The VA said that a bipolar person might lose sleep, engage in increased activity, be more talkative, or exhibit other erratic behavioral patterns during emotional highs. During lows, bipolar disorder can cause loss of appetite, feelings of hopelessness and depression that impacts a person’s ability to maintain jobs or relationships.
While bipolar disorder may not be directly attributable to military service, studies published in Military Medicine and the International Journal for Bipolar Disorders have correlated traumatic brain injuries (TBI) and post-traumatic stress disorder (PTSD) with bipolar diagnoses.
It’s unclear if PTSD and TBI symptoms cause or correlate with bipolar disorder diagnoses. A 2014 study in the American Journal of Psychiatry found that people with a TBI were 28 times more likely to be diagnosed with bipolar disorder. The Healthcare for the Homeless Clinicians Network, which includes many clinicians who work with homeless veterans, said bipolar disorder and PTSD can present similar symptoms.
If you believe you’re experiencing symptoms of bipolar disorder or another mental health condition after military service, contact the VA for an evaluation. You may be entitled to benefits, including mental or behavioral health care.
Birth Defects in the Children of Vietnam Veterans
After exposure to hazardous chemicals like Agent Orange, Vietnam War veterans have experienced medical issues – which may have taken years to develop, according to the Department of Veterans Affairs.
Congenital disabilities (or “birth defects”) have affected children of women who were exposed to herbicides like Agent Orange.
The VA presumes congenital disabilities “in biological children of women Vietnam Veterans were caused by military service when the birth mother served in Vietnam between Feb. 28, 1961, and May 7, 1975.”
Children born to women who served in Vietnam during the listed period are eligible for compensation for service-connected congenital disabilities they might experience.
The VA describes these instances as “abnormalities present at birth that result in mental or physical disabilities.”
Eligible conditions include:
- Cleft lip and cleft palate
- Congenital heart disease
- Congenital talipes equinovarus (clubfoot)
- Esophageal and intestinal atresia
- Hallerman-Streiff syndrome
- Hip dysplasia
- Hirschprung’s disease (congenital megacolon)
- Hydrocephalus due to aqueductal stenosis
- Imperforate anus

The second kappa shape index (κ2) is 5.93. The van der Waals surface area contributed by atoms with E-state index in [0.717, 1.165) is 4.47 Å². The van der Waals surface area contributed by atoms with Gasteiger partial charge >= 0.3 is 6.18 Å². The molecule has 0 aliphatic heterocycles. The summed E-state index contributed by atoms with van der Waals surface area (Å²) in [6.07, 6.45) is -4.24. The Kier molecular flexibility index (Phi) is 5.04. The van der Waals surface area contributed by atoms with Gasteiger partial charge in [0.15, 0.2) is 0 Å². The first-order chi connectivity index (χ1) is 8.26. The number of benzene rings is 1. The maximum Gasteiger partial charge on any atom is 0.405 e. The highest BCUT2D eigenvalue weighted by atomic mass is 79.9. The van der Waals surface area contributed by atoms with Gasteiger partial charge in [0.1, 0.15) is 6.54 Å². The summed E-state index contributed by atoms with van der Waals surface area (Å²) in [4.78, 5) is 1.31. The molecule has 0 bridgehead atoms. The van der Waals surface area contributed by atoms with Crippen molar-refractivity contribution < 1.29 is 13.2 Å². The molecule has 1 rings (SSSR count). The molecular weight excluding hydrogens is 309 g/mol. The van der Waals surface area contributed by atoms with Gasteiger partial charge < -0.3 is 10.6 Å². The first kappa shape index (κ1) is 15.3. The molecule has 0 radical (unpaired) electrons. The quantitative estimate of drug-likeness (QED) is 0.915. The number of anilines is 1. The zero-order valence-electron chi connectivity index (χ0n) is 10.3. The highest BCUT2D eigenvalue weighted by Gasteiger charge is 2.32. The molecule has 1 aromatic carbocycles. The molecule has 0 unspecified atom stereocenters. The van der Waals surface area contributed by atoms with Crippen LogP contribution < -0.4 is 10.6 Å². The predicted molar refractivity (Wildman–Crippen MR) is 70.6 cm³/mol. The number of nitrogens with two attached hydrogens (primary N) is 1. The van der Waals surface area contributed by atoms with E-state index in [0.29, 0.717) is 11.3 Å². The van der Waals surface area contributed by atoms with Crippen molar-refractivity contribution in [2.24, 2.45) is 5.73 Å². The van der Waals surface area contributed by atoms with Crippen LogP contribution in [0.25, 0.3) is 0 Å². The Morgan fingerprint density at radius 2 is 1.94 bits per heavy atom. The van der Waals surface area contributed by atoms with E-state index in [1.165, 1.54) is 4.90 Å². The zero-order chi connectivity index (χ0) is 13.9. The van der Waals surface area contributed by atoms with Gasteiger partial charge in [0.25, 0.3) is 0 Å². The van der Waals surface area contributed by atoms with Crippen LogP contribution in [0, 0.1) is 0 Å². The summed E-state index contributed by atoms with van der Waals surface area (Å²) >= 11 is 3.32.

- Neural tube defects
- Poland syndrome
- Pyloric stenosis
- Syndactyly (fused digits)
- Tracheoesophageal fistula
- Undescended testicle
- Williams syndrome
However, the VA said it does not cover hereditary medical conditions, birth-related injuries or neonatal conditions with “well-established causes.”
Illness, injury, nerve damage, retinal detachment, genetics and other factors can cause or contribute to blindness, according to the Centers for Disease Control and Prevention.
Some forms of blindness, like cataracts and detached retinas, may be correctable. Other types of blindness resulting from injury, disease or age may be permanent.
If your military service caused your blindness or aggravated another condition that caused blindness, you may be eligible for disability compensation.
If you’re not sure your blindness is service-connected, reach out to the VA for a medical evaluation. You may be eligible for advanced vision care services like vision-enhancing technology, sensory training, mobility and orientation training and family-centered care. The VA can also connect you with agencies that may provide you with a service dog.
High or low blood pressure related to another service-connected medical condition may be eligible for VA benefits.
High blood pressure, or hypertensio
n, is “a co
ndition in which the force of blood against artery walls is too strong,” according to the Department of Veterans Affairs.
Untreated high blood pressure can damage your arteries, heart and kidneys and may lead to heart disease or stroke over time.
According to the VA, high blood pressure occurs when systolic blood pressure (the top number on your reading) is at least 140 mm Hg or diastolic blood pressure (the bottom number on your reading) is at least 90 mm Hg.
Other medical issues, diet, lack of exercise, stress and alcohol consumption may cause high blood pressure. In cases where another service-connected medical issue has caused high blood pressure, VA will determine if compensation is applicable.
Low blood pressure, or hypotension, can be life-threatening in some cases.
According to the VA, low blood pressure occurs when systolic blood pressure (the top number on your reading) is lower than 90 mm Hg or diastolic blood pressure (the bottom number on your reading) is lower than 60 mm Hg.
Dehydration, surgery and certain medical conditions can cause low blood pressure.
If you’re experiencing either high or low blood pressure, get evaluated by your medical provider to determine the cause and how to correct it.
Burn Pit Related Medical Issues
Military members, civilian contractors, and others who served in Iraq and Afghanistan may have been exposed to burn pits, which “were a common way to get rid of waste at military sites in Iraq and Afghanistan,” according to the VA official site.
Burn pit smoke may irritate your eyes, throat or lungs or cause rashes, coughing or other breathing difficulties.
The VA presumes service connection if you developed severe asthma, rhinitis, or sinusitis within a year of living or working around a burn pit.
Presumed service connection makes it easier for veterans experiencing these symptoms to file for disability benefits. If you lived or worked around burn pits, you can report your exposure by signing up for the VA’s Airborne Hazards and Open Burn Pit Registry.